There are many theories about the nature of truth and about what makes a proposition or a belief true or false. One of the oldest and perhaps most widely held is the correspondence theory of truth. The correspondence theory makes two main claims. First, a proposition is true if and only if it corresponds to the facts. Second, a proposition is false if and only if it fails to correspond to the facts. Advocates of the correspondence theory often add a third claim, that the truth of a proposition or belief is dependent on the facts or upon the way the world is. Such a view is suggested by Aristotle, who wrote, “It is not because we think truly that you are pale, that you are pale; but because you are pale we who say this have the truth.”2 The proposition that you are pale is true because you are pale. The proposition that you are pale is true because of, or in virtue of the fact that you are pale.

According to the correspondence theory of truth, a proposition is not true because of what we believe about it. The truth of the proposition that someone is pale, for example, does not depend on our believing it or on what we believe about it. The proposition is true if and only if someone is pale. It is true, as Aristotle notes, because of the fact that someone is pale.

Moreover, according to the correspondence theory, one and the same proposition cannot be both true and false. The proposition that you are pale cannot be both true and false. Neither can the proposition be “true for you and false for me.” The truth is not “relative” in this way. Of course, you might believe some proposition that I reject. We might thus disagree about the truth of some proposition. Still, the truth of the proposition is determined by the facts and not by whether you or I believe it. Again, suppose that some ancient culture believed that the earth was a disk floating in an endless sea. Should we say that this proposition was true “for them”? According to the correspondence theory, the answer is “no.” They accepted the proposition. They believed it was true. But the proposition they believed was false. It did not correspond to the facts.

Still, let us consider the following objection. “Suppose that Jim is in London talking to his brother, Tom, in New York. Jim looks out his window, sees the rain falling and says, ‘It is raining.’ Tom looks out his window, sees the sun shining and says, ‘It is not raining.’ Couldn’t they both be right? Isn’t this a case where a proposition is both true and false?” Of course, they could both be right. In fact, given our description of the case, each of them is right. But this does not show that one and the same proposition is both true and false. We should say that the proposition that Jim accepts is that it is raining in London, and the proposition that Tom accepts is that it is not raining in New York. Each of them accepts a true proposition. But they do not accept the same proposition.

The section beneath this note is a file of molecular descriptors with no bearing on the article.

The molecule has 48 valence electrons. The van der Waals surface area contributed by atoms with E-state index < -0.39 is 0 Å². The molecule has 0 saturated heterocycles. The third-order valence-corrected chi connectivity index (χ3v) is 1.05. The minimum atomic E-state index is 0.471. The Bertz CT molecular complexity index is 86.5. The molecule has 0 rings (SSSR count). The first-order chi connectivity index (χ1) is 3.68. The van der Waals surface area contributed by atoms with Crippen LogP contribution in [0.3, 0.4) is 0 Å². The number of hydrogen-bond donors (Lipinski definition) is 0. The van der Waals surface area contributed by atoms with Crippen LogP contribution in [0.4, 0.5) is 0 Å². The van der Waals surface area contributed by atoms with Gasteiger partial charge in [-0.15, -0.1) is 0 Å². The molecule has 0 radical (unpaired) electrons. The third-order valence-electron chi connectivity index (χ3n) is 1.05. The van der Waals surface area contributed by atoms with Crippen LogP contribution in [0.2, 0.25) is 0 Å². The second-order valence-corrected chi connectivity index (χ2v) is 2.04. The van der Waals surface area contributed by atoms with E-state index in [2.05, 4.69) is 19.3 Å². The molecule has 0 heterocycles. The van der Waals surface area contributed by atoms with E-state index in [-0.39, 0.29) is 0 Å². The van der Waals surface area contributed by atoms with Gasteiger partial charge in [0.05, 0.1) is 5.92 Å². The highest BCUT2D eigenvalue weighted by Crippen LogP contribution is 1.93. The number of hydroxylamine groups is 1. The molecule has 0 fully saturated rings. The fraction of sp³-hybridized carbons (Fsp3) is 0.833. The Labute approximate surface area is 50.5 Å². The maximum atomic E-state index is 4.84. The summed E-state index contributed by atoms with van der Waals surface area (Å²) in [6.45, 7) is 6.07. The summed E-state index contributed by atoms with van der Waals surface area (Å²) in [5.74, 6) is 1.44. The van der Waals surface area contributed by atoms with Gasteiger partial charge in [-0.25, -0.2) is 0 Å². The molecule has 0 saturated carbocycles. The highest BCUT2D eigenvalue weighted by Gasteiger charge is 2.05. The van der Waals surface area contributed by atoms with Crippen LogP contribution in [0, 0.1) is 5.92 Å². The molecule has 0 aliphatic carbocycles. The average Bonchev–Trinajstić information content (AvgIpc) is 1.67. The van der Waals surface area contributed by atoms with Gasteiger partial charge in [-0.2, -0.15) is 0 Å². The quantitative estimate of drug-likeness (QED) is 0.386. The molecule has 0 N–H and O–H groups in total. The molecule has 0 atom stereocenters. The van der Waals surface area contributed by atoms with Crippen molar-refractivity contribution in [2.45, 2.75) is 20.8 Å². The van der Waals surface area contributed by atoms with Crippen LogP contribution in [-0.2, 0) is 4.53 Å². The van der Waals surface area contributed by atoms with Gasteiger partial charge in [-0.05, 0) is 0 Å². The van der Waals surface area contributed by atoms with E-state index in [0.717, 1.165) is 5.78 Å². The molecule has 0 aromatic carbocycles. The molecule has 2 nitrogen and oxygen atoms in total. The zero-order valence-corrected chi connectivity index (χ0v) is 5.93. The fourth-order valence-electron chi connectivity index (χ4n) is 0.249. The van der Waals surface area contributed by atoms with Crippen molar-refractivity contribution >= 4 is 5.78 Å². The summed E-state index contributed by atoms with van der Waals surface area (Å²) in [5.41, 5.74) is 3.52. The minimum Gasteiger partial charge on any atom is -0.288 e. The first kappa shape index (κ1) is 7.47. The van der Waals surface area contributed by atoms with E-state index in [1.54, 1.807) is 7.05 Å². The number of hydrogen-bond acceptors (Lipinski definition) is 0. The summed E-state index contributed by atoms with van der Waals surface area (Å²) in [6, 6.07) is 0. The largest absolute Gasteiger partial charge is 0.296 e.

The correspondence theory of truth is old and widely held. There are, however, objections to theory. Some object that unless we have some explanation of what it is for a proposition to correspond with the facts, the theory is not very informative. Others object that the theory is uninformative because the notion of a fact is obscure. Yet others would say that one cannot explain what a fact is without making use of the concepts of truth and falsity, and, therefore, the correspondence theory is circular and ultimately unenlightening.

These are important criticisms. Unfortunately, to assess these objections adequately would simply take us too far afield. Still, the basic intuition that the truth of a proposition depends upon the facts has proved stubbornly resistant to criticism. I shall be assuming throughout this book that some version of the correspondence theory of truth is correct. It is worth noting, though, that there are other theories of truth. Let us consider briefly two of them.